A key principle of faculty development is, “Start with the willing.” The remarkable thing about the OSU faculty during my 26 years as WIC director is that so many of you have been willing: willing to take on the challenge of teaching majors to write in your discipline, willing to invest your time in the WIC faculty seminar, willing to do the hard work of responding to student writing, and willing to teach students what critical thinking looks like in your field. For all of these things and more, I thank you.

Over the years, you have generously shared your questions, your assignments and rubrics, your creative approaches to teaching writing with me and with your colleagues. I am especially grateful for all I have learned from you about writing in the discipline. That knowledge inspired me, in 2001, to begin offering WR 599, Workshop for Thesis and Dissertation Writers Across the University, which has been one of the great teaching joys of my life.

In 2004, a philosophy professor from Tajikistan, Abdurahim Juraev, came to OSU on a Fulbright to study with me. I asked him why me? He said because I teach critical thinking through writing. “The future of my country depends on our students’ learning critical thinking, which was never allowed earlier under the Soviet Union,” he explained. It is just as essential for our own students to learn critical thinking and to learn that the future of our country may also depend on it. Dr. Juraev has gone on to teach WIC approaches to critical thinking to more than 300 university faculty across Central Asia. When someone asked my vision for the future of the Baccalaureate Core, my vision is that every teacher of a Bacc Core course will clearly articulate what constitutes critical thinking in their discipline and give students not only a definition but also an abundance of practice thinking critically through writing and other modes, and meta-cognitively KNOWING that they are thinking critically.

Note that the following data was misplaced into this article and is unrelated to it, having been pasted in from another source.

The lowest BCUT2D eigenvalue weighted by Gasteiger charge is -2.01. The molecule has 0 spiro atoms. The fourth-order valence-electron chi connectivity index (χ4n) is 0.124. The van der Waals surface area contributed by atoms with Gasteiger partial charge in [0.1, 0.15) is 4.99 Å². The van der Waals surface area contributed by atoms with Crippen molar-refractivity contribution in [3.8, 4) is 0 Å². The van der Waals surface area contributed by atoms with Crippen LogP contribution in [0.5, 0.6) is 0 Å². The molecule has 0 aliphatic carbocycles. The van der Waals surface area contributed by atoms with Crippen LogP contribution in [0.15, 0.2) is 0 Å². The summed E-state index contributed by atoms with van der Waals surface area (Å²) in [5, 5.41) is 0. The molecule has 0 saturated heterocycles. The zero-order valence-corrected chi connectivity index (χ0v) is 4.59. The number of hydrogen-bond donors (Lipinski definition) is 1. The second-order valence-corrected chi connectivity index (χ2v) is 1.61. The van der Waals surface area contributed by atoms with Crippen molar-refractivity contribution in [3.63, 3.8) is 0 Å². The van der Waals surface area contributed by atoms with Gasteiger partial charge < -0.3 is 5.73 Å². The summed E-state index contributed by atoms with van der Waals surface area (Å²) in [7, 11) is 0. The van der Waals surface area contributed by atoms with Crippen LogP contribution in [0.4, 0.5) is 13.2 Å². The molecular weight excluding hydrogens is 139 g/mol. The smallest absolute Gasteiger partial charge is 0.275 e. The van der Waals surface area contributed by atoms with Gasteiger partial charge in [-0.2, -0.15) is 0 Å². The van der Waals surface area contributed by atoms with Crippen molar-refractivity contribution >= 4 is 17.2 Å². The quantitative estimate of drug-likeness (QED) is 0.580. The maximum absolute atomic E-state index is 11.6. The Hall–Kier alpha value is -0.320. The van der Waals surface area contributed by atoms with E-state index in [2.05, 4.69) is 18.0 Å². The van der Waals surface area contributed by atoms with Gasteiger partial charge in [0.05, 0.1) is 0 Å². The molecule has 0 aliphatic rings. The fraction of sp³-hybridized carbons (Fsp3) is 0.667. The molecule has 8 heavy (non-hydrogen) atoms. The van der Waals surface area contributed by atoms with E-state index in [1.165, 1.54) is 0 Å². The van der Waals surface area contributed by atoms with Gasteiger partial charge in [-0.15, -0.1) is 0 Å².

As I look toward my retirement on January 1, 2020, my final thanks to the WIC GTA, the supremely kind and efficient Marisa Yerace, the lively WIC interns Regan Breeden, Matthew Fuller, and Alex Werndli, the amazingly organized and technologically adept Caryn Stoess, my kind and wise supervisor Alix Gitelman, and of course to all of you, the WIC faculty and supporters across the curriculum. My OSU career traversing the disciplines has been, largely because of all of you, a dream job. Thank you. Keep on writing.

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